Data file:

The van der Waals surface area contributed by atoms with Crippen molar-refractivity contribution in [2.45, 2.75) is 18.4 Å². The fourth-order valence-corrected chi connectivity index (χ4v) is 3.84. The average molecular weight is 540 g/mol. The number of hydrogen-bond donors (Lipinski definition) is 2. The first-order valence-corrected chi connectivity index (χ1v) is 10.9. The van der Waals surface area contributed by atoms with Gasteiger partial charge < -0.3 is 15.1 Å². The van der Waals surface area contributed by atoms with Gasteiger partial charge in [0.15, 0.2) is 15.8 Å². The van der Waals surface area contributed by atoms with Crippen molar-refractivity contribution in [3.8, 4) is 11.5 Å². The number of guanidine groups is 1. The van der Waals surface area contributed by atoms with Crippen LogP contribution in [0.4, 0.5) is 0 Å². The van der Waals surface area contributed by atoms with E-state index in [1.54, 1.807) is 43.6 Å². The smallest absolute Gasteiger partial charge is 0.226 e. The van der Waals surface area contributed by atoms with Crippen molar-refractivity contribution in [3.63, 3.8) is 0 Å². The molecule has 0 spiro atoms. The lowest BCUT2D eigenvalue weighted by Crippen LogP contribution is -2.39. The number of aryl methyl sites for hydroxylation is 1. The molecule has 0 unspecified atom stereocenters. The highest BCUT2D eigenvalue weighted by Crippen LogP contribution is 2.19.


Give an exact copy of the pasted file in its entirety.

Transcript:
The van der Waals surface area contributed by atoms with Crippen molar-refractivity contribution in [2.45, 2.75) is 18.4 Å². The fourth-order valence-corrected chi connectivity index (χ4v) is 3.84. The average molecular weight is 540 g/mol. The number of hydrogen-bond donors (Lipinski definition) is 2. The first-order valence-corrected chi connectivity index (χ1v) is 10.9. The van der Waals surface area contributed by atoms with Gasteiger partial charge < -0.3 is 15.1 Å². The van der Waals surface area contributed by atoms with Gasteiger partial charge in [0.15, 0.2) is 15.8 Å². The van der Waals surface area contributed by atoms with Crippen molar-refractivity contribution in [3.8, 4) is 11.5 Å². The number of guanidine groups is 1. The van der Waals surface area contributed by atoms with Crippen LogP contribution in [0.4, 0.5) is 0 Å². The van der Waals surface area contributed by atoms with E-state index in [1.54, 1.807) is 43.6 Å². The smallest absolute Gasteiger partial charge is 0.226 e. The van der Waals surface area contributed by atoms with Crippen molar-refractivity contribution in [3.63, 3.8) is 0 Å². The molecule has 0 spiro atoms. The lowest BCUT2D eigenvalue weighted by Crippen LogP contribution is -2.39. The number of aryl methyl sites for hydroxylation is 1. The molecule has 0 unspecified atom stereocenters. The highest BCUT2D eigenvalue weighted by Crippen LogP contribution is 2.19.